Kedir Mohammed Temam, Petitioner, v. Immigration and Naturalization Service, Respondent, 94 F.3d 653 (9th Cir. 1996)

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US Court of Appeals for the Ninth Circuit - 94 F.3d 653 (9th Cir. 1996)

Argued and Submitted Dec. 8, 1995. Decided Aug. 15, 1996

Before: FLETCHER, KOZINSKI, and LEAVY, Circuit Judges.


Kedir Mohammed Temam, a native and citizen of Ethiopia, petitions for review of a decision of the Board of Immigration Appeals ("BIA") affirming a decision of the Immigration Judge ("IJ") denying his application for asylum and withholding of deportation. We have jurisdiction, 8 U.S.C. § 1105a(a), and we stay Temam's petition for review pending the BIA's disposition of Temam's motion to reopen.

* Temam left Ethiopia in May 1989 and entered the United States on a temporary visa in June 1989. Two months later, Temam applied for asylum and withholding of deportation under 8 U.S.C. §§ 1158(a) and 1253(h). Temam presented testimonial, documentary, and physical evidence that from 1975 to 1989 the Communist government of Ethiopia repeatedly imprisoned and tortured him for his political beliefs and activities.1  In March 1990, the IJ denied Temam's application on credibility grounds. On September 12, 1994, the BIA affirmed the IJ's decision. On October 7, 1994, Temam petitioned for review of the BIA's decision.

However, the history of this case does not end here. After arriving in the United States, Temam married Iris Thomas Temam, a United States citizen, and is the sole support for her and her two children. On September 9, 1994, three days before the BIA's decision, the Immigration and Naturalization Service ("INS") issued to Iris Temam for the benefit of Kedir Temam a Notice of Approval of Relative Immigrant Visa Petition. This Notice gave "no assurance that [Temam] will automatically be found eligible for ... adjustment to lawful permanent resident status." Temam sent the BIA a copy of this Notice with his Motion to Hold Case in Abeyance Based on Approved Spousal Immigrant Visa Petition, but the BIA did not receive the Notice until September 13, 1994, the day after its decision.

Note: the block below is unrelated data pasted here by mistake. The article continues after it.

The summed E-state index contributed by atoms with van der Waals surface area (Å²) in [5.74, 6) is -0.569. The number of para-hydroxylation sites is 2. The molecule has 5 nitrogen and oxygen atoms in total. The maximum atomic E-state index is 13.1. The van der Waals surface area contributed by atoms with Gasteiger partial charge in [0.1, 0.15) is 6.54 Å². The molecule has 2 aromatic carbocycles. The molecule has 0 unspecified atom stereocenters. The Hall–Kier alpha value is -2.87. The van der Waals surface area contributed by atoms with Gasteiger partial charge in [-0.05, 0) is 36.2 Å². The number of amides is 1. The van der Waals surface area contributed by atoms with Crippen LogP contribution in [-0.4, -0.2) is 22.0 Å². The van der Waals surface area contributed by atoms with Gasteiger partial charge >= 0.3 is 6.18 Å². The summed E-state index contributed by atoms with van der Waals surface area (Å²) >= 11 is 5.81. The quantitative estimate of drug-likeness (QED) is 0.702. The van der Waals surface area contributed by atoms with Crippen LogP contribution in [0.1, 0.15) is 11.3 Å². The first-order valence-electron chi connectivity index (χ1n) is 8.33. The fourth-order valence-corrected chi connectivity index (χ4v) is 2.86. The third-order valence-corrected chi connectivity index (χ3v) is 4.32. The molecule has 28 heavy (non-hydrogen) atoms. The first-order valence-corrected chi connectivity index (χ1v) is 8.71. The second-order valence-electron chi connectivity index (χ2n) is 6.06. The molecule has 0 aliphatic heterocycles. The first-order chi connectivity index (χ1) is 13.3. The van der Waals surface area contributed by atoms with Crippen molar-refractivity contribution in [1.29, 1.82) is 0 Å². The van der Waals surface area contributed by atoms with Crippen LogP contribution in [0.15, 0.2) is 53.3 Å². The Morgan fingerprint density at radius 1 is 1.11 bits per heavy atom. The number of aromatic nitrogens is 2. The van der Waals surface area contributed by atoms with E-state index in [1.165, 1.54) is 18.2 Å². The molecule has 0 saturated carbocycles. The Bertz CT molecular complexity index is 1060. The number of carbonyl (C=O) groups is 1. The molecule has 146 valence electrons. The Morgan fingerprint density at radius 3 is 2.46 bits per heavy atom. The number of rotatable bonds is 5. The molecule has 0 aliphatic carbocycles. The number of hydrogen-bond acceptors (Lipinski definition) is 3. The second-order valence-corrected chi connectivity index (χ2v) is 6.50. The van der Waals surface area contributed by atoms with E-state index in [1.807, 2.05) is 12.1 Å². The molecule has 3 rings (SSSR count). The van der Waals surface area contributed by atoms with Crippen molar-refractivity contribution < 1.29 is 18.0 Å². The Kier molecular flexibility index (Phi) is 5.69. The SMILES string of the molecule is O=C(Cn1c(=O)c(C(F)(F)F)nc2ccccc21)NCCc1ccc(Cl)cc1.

On October 26, 1994, Temam filed a motion asking the BIA to reopen and reconsider his case in light of this new information. The BIA may at its discretion grant a motion to reopen where, as here, "evidence sought to be offered is material and was not available and could not have been discovered or presented at the former hearing." 8 C.F.R. § 3.2. As of November 27, 1995, the INS had not filed a response to Temam's motion to reopen,2  so it is unopposed. See 8 C.F.R. § 3.23 ("A motion [to reopen] shall be deemed unopposed unless timely response is made."). As of December 8, 1995, the BIA had not yet ruled on Temam's motion to reopen.3 


We may stay a petition for review pending the BIA's disposition of a motion to reopen. See Wall v. INS, 722 F.2d 1442, 1443 (9th Cir. 1984) (staying resolution of the merits of the petition); Alvarez-Ruiz v. INS, 749 F.2d 1314, 1316 (9th Cir. 1984) (ruling on the merits, but staying the mandate); cf. Berroteran-Melendez v. INS, 955 F.2d 1251, 1255 (9th Cir. 1992) (declining "in the factual context of [the] case" to stay the petition); see also Lozada v. INS, 857 F.2d 10, 12 (1st Cir. 1988) (hearing oral argument, but staying resolution of the merits).

This is one of those cases where common sense suggests that we should exercise our discretion to grant a stay. Temam's motion to reopen presents material facts not yet considered by the BIA that have a high likelihood of producing favorable relief for petitioner: his marriage to a United States citizen, and the Notice of Approval of Relative Immigrant Visa Petition issued by the INS. This would moot the issues raised by Temam in his petition for review.

Accordingly, Temam's petition for review is stayed pending the BIA's disposition of Temam's motion to reopen.

This panel retains jurisdiction of this petition for review and directs the parties to apprise the court of the BIA's disposition of the petition to reopen.


This disposition is not appropriate for publication and may not be cited to or by the courts of this circuit except as provided by 9th Cir.R. 36-3


This evidence included the written declaration of Getachew Gesit that Temam and Gesit spent three years together as political prisoners, and a medical report that Temam had scars on his feet "due to wounds suffered in apparent torture."


At our request, the parties submitted supplemental briefs on November 27, 1995, advising us of any changes in Temam's status resulting from his petition to reopen or otherwise


We heard oral argument on Temam's petition for review on this day. At oral argument, counsel for the INS stated that to his knowledge the BIA was not waiting for this court to dispose of Temam's petition for review